In one of the strangest ironies in the history of thought, naturalism has destroyed its own argument by its own basic premise. For we have seen that from Spinoza to the present the repeatability or regularity requirement has been part of the anti-supernaturalists' argument against miracles. Scientific laws are based on repetition of events. Miracles are not repeated over and over. Therefore, miracles are not scientific.

Not only do naturalists hold to the need for regularities but they also believe there are scientific explanations for singular events (such as the origin of life). But how do they know this? The answer seems to be the principle of uniformity. That is, they insist that we can understand past singularities in terms of present regularities. For we observe over and over in the present that when certain chemicals (gases) are put together under certain circumstances that amino acids, which are the basic elements of life, are the result. Hence, we can assume that the same thing would occur under similar circumstances in the past.

The same is true of macro-evolution. Scientists have observed over and over in the present that small changes occur in animals. Hence, they assume that given long periods of time in the past these small changes could add up to the large changes needed to explain a common ancestry of all life. So here too the principle of uniformity is the key. That is, even though the past event is a singularity which the naturalist did not observe, nevertheless, there are present regularities (which are observed to occur over and over again) which are used as the scientific basis for understanding these past singularities. In this way what is repeated in the present is the key to understanding what happened only once in the past. Thus, the naturalist can avoid the charge that his view about past singularities is unscientific. It is scientific, they can insist, because their understanding of a singular event is based on similar regular events which happen all the time.

What is true of past singularities is also true of present ones. For example, one need only see one Mount Rushmore to know that some intelligence carved these faces on the mountain. For repeated experiences of similar situations are a sufficient basis for knowing that what caused this singular event must have been intelligent. There is an analogous situation here to the astronomical search for extra-terrestrial intelligence. Carl Sagan believes that even a single message from outer space would prove the existence of highly intelligent beings there.[19] How does he know this? Because he has repeated experiences of similar messages caused by intelligent beings. So the general principle can be stated as follows: all singularities must be understood in terms of similar regularities.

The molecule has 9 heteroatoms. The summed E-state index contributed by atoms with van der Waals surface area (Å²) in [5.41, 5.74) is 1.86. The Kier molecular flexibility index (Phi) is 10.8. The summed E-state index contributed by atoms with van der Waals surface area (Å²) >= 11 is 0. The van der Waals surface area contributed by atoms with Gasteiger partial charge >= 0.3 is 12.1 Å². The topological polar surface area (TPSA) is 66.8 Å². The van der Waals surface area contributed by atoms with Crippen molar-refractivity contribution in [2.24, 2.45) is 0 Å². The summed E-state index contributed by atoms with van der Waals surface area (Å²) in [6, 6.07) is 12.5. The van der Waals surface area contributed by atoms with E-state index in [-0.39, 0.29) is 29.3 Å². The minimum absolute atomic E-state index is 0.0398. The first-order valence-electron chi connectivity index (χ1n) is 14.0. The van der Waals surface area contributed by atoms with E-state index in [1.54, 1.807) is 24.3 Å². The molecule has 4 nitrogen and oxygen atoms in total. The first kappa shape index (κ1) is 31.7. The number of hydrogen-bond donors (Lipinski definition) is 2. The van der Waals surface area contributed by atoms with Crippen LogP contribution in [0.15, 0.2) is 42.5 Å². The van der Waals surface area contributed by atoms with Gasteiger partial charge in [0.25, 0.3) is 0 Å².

This being the case, the objection of the supernaturalist about their belief in singularities without a scientific basis in repetition seems to have collapsed. For if one can know there is an intelligent cause of a single message (or event), based on repeated experience of similar situations, then why cannot one know there was an intelligent cause for the origin of life? In short, the answer of the naturalist opens the door wide for a scientific explanation for a supernatural origin of life. For if repetition is the key to understanding singularities, then a supernaturalist can argue that there was a supernatural cause for the origin of first life. For this reasoning is also based on repeated observation. The argument has two sides, both of which are based in repeated observation.

First, all observational evidence indicates that the non-living never produces the living. Pasteur's experiments disproved spontaneous generation long ago.[20] There is a uniform and universally available experience as a basis for this conclusion, and there are no verified exceptions. Hence, the argument against spontaneous generation is as firmly scientific as any such argument can be.

There appears to be one exception to this principle that life only produces life. Are not scientists able to produce life? That is, cannot life be created by intelligent beings? In response to this two things should be noted. First of all, scientists have not yet created life from non-living chemicals. They have only succeeded in producing some biologically interesting chemicals, such as amino acids. Furthermore, even in these experiments the role of the experimenters plays a crucial role in the success of the experiment.[21] Thus intelligent intervention is necessary in the production of these results. Hence, even if scientists could produce life, it would show that it took an intelligent form of life to produce a less than intelligent form of life. And the production of an intelligent robot would also show that only intelligence produces intelligence. So in any event, the creation of life (whether non-intelligent or intelligent life) always takes an intelligent source of life to accomplish it. But if this is so, then here again scientific observation would lead us to believe that the first living thing must have had an intelligent cause.

Second, this leads us to the other side to this scientific argument for an intelligent origin of life.